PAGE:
Another of Gennai's note-able satirical works is the is Rootless Grass.[4] A story of Enma, who falls in love with a Onnagata. In Gennai's description of hell, it is a lively place, but is currently in the midst of a large construction project. This project is due to the need for more space, in large part because of the massive growth in population that hell is enduring. King Enma tasks the Dragon King with the retrieval of the Onnagata Kinkunojo II which has become the object of Enma's affection. The Dragon King holds court to determine who will go to the mortal world to retrieve the Onnagata. However there is an issue is trying to figure out which retainer would be the best to send. In the end the Dragon king sends the gatekeeper a Kappa to complete this task. The Kappa tries seduce the actor and then attempts to drown them, in order to complete their task. In the end the Kappa ends up falling for the young actor and instead brings back a less attractive Onnagata as a consolation prize. This caused Enma to venture out to the mortal realm in search of Kinkunojo. This unfortunately caused in interaction with a hero, which leads to Enma being defeated.

A Lousy Journey of Love[edit]

Continuing the theme of satirical publications, Gennai's piece A Lousy Journey of Love[5] is a part of his posthumous complication of short stories, Blown Blossom and Fallen Leaves. Within this piece, the reader follows the journey of two lice that are traversing the body of a boy. There are frequent plays on words within this piece which adds to the effect of exaggerating the absurdity and humor of the point of view of a louse.

Appearances in fiction[edit]

  • Gennai appears as a scholar/inventor and cross-dressing lesbian in the manga Ōoku: The Inner Chambers (2005–2020) by Fumi Yoshinaga.
  • In the anime OVA: Mask of Zeguy Hiraga Gennai had a prominent role (along with Hijikata Toshizo) in protecting Miki (who is a descendant of the renowned Priestess Shamus) and preventing the legendary mask from falling into the wrong hands.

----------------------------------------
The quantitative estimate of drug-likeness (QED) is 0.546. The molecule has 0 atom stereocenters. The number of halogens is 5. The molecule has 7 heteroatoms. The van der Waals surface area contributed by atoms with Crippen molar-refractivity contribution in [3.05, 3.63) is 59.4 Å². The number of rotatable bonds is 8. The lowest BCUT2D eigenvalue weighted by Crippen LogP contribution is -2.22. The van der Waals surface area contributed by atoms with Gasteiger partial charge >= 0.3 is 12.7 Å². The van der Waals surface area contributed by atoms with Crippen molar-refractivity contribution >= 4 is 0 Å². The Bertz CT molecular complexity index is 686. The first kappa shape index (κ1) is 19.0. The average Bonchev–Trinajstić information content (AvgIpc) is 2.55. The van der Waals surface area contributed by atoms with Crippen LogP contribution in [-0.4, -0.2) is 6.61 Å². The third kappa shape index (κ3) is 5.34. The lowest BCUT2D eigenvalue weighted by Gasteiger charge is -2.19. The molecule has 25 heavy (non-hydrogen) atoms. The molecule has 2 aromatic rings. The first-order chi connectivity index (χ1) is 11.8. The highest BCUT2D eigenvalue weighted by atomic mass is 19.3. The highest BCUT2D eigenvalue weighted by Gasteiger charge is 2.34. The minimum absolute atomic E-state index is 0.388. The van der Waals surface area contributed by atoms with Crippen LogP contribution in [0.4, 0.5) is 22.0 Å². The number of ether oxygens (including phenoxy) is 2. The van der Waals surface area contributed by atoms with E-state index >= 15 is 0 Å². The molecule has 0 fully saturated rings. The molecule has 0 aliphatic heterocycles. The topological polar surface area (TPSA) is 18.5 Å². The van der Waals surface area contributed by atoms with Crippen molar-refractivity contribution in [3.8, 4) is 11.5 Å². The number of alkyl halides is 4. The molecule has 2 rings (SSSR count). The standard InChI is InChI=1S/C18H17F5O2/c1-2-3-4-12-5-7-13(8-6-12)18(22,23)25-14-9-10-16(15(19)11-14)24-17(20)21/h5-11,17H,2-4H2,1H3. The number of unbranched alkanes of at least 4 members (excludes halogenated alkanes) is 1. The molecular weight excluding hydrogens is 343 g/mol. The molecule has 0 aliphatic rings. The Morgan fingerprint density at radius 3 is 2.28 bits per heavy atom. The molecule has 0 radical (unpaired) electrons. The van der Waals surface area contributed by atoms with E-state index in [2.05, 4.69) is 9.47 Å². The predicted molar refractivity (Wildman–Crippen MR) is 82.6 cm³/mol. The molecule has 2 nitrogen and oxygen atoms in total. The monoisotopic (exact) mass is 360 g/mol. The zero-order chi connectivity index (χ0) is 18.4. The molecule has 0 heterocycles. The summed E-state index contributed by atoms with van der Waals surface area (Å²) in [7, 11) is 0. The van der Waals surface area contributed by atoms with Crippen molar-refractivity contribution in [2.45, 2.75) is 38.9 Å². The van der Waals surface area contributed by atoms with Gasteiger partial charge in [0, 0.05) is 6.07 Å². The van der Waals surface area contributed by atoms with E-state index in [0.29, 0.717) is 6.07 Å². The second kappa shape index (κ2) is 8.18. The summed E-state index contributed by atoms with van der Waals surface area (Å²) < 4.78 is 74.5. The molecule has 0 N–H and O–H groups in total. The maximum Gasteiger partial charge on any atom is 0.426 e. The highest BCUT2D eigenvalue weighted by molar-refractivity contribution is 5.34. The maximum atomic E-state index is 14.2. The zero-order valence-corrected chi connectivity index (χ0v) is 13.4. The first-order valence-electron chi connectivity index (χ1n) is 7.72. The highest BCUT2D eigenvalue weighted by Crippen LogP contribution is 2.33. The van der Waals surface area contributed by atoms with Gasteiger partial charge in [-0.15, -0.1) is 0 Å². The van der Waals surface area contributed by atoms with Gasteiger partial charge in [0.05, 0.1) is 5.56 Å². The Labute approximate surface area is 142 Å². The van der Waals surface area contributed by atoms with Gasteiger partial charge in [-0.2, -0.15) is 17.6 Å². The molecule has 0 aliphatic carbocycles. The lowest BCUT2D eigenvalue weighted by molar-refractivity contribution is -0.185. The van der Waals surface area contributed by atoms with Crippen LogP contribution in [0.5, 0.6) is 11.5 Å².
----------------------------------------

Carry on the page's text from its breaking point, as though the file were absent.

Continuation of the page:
• In the anime OVA: T.P. Sakura, Hiraga Gennai appears in addition to his elekiter.
  • In the anime Oh! Edo Rocket episode 10 it is revealed that the retired resident is Gennai. The Fūrai Row-House Block, which he says is his, is also likely a nod to one of his pen names.
  • In the anime Gintama, there is a mechanic known as Hiraga Gengai.
  • The anime Zero no Tsukaima has a character by the name of Hiraga Saito. Since Saito hails from Japan, it is speculated that he is named after Gennai.
  • Gennai makes an appearance in the anime Read or Die, along with the clones of many other historical and legendary figures. In Read Or Die, Gennai uses his elekiter as a very high powered destructive weapon that he uses to destroy the White House and eradicate an entire fleet of combat helicopters.
  • A giant mechanical frog is named after him in Mai-HiME.
  • In the anime Flint the Time Detective, he makes an appearance with the Time Shifter Elecky as he uses it to make giant robots.
  • In the Square game Live-A-Live, there is a mechanic named Gennai who is responsible for the creation of mechanical traps in the Bakumatsu Chapter. Since the setting of the chapter is the Bakumatsu era, his presence is an anachronism, but considering the additional presence of Ishikawa Goemon, Yodo-Dono, and Shiro Tokisada Amakusa, it is clear that this section of the game was intentionally designed as a mash-up of popular Japanese history.